Providing Professional Doula Services to Families in Greenwich, Westchester and NYC

September 2013

1) I want an amazing birth experience where my husband plays a key role. We both anticipate him doing more than holding my hand and cutting the cord. 

2) I want complete control over who will share in this intimate experience and I can get that in my own home. Call me a control freak… but I am not comfortable with a new cast of characters coming in with each shift-change.

3) I want to be where I feel most comfortable and uninhibited.  I want to be able to scream, cry, laugh, curse, puke, etc.  There’s no safer space for this than my own bedroom.

4) Labor is hard work! If I get hungry or thirsty, I want to eat or drink and I don’t want to be told that I can’t. Many hospitals don’t allow food or drink during labor. I’ve done the research; this misguided practice is surgery prep, not birth prep. I believe it’s far more important that I keep up my strength throughout my labor.

5) I want my birth to progress naturally at my body’s pace, not at a pace dictated by routine protocol or an obstetrician’s schedule.

6) I want a natural and un-medicated birth.  Interventions and medications carry risks for both me and my baby.  Even though I’m a bit of a wimp most of the time, other comfort measures can be as effective as drugs. I don’t want anything to inhibit my ability to fully experience and participate in my labor and delivery. 

7) I want to be able to move around and change positions during labor.  Being confined to a bed is not my...Read more

This was officially, my last weekend of summer. Forever!

Not summer like the four seasons… what I mean is, my last summer vacation from school with my kids.

For the last 16 years of my life, summer mornings meant the girls finding their way out of bed at whatever hour their bodies told them to. It meant getting our chores done early, whipping up peanut butter and jelly sandwiches, grabbing our pails and shovels (and bread for the fishes) and heading to the lake. It meant sitting outside of Carvel on the curb licking ice cream cones while they dripped down the girl’s arms. It meant getting home and bathed and dinner ready and playing with daddy. It meant falling asleep on the couch and being carried into bed.

Summer meant sleepovers with pancakes in the morning, it meant outdoor arts and crafts and it meant smores over the fire at night.

Summer also told us to take a break, slow down, enjoy each other and our lives!

The final weeks of summer saw us getting ready for a fresh start. They included shopping for new school clothes, the hippest backpacks and the coolest two pocket folders we could find.

What has always been the most appealing part of summer, for me, was that it meant THEY WERE MINE, ALL MINE! I didn’t have to share them with anyone else. Not their teachers, not their coaches, not that big yellow school bus that took them away each day.

Yesterday, I went to the grocery store and while I was...Read more

1)  Music is familiar. Making a playlist of songs that you know well, to listen to during labor can be very comforting. Giving birth in a non-familiar place can disrupt the natural flow and continuity of labor. Filling the room with things familiar to you can relax you and help your labor to progress. Typically, songs that you know all of the words to are songs that you have sang along to on many occasions. Those songs will stimulate familiar thoughts for you and can bring a comforting feeling with them.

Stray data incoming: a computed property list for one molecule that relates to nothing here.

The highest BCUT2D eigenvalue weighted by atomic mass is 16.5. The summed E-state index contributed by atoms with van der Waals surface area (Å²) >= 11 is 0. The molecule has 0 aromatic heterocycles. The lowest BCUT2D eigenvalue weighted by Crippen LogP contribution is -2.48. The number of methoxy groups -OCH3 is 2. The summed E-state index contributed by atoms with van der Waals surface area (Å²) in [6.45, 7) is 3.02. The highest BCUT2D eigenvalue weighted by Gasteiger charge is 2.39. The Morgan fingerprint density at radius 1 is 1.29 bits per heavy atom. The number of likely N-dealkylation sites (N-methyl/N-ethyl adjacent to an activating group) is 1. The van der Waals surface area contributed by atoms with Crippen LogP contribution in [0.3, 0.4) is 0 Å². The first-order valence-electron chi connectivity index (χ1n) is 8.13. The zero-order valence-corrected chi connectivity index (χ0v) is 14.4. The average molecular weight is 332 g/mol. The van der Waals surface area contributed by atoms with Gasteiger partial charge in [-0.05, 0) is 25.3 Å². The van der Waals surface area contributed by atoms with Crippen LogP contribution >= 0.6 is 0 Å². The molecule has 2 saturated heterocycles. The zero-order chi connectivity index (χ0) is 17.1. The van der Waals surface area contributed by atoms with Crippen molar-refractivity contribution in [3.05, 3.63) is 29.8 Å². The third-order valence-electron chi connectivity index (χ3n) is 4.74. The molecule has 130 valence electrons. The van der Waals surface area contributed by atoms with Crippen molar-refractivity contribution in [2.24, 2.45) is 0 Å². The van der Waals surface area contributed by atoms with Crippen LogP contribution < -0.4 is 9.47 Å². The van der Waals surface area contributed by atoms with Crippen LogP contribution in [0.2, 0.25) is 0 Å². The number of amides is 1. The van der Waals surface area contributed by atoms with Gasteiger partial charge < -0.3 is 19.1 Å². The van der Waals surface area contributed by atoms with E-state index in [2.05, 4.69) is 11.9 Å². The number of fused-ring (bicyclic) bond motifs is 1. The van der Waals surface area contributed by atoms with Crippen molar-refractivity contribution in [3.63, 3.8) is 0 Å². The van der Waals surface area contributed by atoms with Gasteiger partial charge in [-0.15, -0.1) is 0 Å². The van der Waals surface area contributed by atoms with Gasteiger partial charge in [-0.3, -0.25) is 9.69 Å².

2)  Music is personal. Music defines us in some ways and so can giving birth. Choosing to have music in your labor room and choosing what music will play gives us ownership of our room and ultimately our experience. It creates personal space in that room and tells the people who come in the room that you are a woman who has made choices about your experience. Own your personal space with the music that tells the story of who you have been and who you are becoming!

3)  Music is rhythmic and so is labor. Women who are given the opportunity to move during labor, intuitively move like they are dancing. When they are not restricted and are feeling uninhibited, women will roll their hips in a swaying or circular motion. Music helps us find that rhythm and allows us to go deeper into the experience.

4)  Music is inspiring. Think Rocky! Nothing inspired the...Read more

I am a Doula and I have been witnessing birth for about 17 years. The truth is…

I don’t love birth.

What I really love is the power and strength that women find in them selves during labor. When that power, pushes them past the words, “I can’t!” and they learn how capable they really are. THAT is my true passion and why I love my job.

I have pushed myself many times in my life and because I have, I have confidence. I trust my instincts and I believe in my abilities.

My life has not been easy. In fact, I personally know the meaning of the word struggle, I looked struggle in the eye and I made it through… virtually unscathed.

At 21 years old, Jerry and I were homeless. We lived outside… on the streets. Our only belongings were, 2 sleeping bags, 1 plastic garbage bag filled with our clothes, an acoustic guitar and an alarm clock that didn’t work without electricity.

The good news? We lived in San Diego! The weather was perfect and it never rained, not even once, while we spent that month without a roof over our heads.

Jerry got a job as a laborer for a small construction company and I got a job at the bowling alley’s snack bar.

Getting that job was one of the most challenging and strategic things I have ever done in my life. Remember… I was homeless. No address to write on the job application, no phone number to leave for the manager to contact me. So instead, I showed up every day at a different hour...Read more

Pages